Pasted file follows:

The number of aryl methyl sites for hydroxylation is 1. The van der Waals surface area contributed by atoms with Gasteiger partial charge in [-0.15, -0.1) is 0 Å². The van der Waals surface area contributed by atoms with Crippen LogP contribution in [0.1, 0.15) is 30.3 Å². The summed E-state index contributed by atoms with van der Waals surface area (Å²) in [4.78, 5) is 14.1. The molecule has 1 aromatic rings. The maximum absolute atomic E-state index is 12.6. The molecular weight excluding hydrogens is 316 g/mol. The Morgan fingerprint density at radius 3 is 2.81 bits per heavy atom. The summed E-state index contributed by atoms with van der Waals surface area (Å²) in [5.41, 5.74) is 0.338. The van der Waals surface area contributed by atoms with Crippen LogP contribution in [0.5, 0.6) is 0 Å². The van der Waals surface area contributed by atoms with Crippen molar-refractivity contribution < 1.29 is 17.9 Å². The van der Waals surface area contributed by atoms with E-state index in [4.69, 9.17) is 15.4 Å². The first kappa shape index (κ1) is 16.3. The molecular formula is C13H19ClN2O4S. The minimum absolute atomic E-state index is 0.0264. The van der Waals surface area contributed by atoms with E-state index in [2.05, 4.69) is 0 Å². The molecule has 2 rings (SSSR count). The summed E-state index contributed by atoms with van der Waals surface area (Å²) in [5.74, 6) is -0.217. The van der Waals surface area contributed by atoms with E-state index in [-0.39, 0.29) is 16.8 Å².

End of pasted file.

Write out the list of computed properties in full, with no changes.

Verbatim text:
The number of aryl methyl sites for hydroxylation is 1. The van der Waals surface area contributed by atoms with Gasteiger partial charge in [-0.15, -0.1) is 0 Å². The van der Waals surface area contributed by atoms with Crippen LogP contribution in [0.1, 0.15) is 30.3 Å². The summed E-state index contributed by atoms with van der Waals surface area (Å²) in [4.78, 5) is 14.1. The molecule has 1 aromatic rings. The maximum absolute atomic E-state index is 12.6. The molecular weight excluding hydrogens is 316 g/mol. The Morgan fingerprint density at radius 3 is 2.81 bits per heavy atom. The summed E-state index contributed by atoms with van der Waals surface area (Å²) in [5.41, 5.74) is 0.338. The van der Waals surface area contributed by atoms with Crippen LogP contribution in [0.5, 0.6) is 0 Å². The van der Waals surface area contributed by atoms with Crippen molar-refractivity contribution < 1.29 is 17.9 Å². The van der Waals surface area contributed by atoms with E-state index in [4.69, 9.17) is 15.4 Å². The first kappa shape index (κ1) is 16.3. The molecular formula is C13H19ClN2O4S. The minimum absolute atomic E-state index is 0.0264. The van der Waals surface area contributed by atoms with E-state index in [2.05, 4.69) is 0 Å². The molecule has 2 rings (SSSR count). The summed E-state index contributed by atoms with van der Waals surface area (Å²) in [5.74, 6) is -0.217. The van der Waals surface area contributed by atoms with E-state index in [-0.39, 0.29) is 16.8 Å².